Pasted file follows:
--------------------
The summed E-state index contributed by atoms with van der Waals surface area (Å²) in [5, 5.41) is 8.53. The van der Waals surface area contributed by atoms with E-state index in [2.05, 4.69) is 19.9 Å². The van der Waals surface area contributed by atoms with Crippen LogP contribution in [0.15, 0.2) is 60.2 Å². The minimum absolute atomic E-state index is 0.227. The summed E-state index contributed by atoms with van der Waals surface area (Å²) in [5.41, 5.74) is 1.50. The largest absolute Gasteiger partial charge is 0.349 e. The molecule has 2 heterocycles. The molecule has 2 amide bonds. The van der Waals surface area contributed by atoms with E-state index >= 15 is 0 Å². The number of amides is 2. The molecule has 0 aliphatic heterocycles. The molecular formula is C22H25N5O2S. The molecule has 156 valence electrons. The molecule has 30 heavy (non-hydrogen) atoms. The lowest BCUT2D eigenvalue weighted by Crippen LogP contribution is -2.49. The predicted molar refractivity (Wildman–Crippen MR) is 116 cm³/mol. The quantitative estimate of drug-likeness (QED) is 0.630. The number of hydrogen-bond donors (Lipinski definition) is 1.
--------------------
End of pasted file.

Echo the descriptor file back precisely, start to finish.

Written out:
The summed E-state index contributed by atoms with van der Waals surface area (Å²) in [5, 5.41) is 8.53. The van der Waals surface area contributed by atoms with E-state index in [2.05, 4.69) is 19.9 Å². The van der Waals surface area contributed by atoms with Crippen LogP contribution in [0.15, 0.2) is 60.2 Å². The minimum absolute atomic E-state index is 0.227. The summed E-state index contributed by atoms with van der Waals surface area (Å²) in [5.41, 5.74) is 1.50. The largest absolute Gasteiger partial charge is 0.349 e. The molecule has 2 heterocycles. The molecule has 2 amide bonds. The van der Waals surface area contributed by atoms with E-state index >= 15 is 0 Å². The number of amides is 2. The molecule has 0 aliphatic heterocycles. The molecular formula is C22H25N5O2S. The molecule has 156 valence electrons. The molecule has 30 heavy (non-hydrogen) atoms. The lowest BCUT2D eigenvalue weighted by Crippen LogP contribution is -2.49. The predicted molar refractivity (Wildman–Crippen MR) is 116 cm³/mol. The quantitative estimate of drug-likeness (QED) is 0.630. The number of hydrogen-bond donors (Lipinski definition) is 1.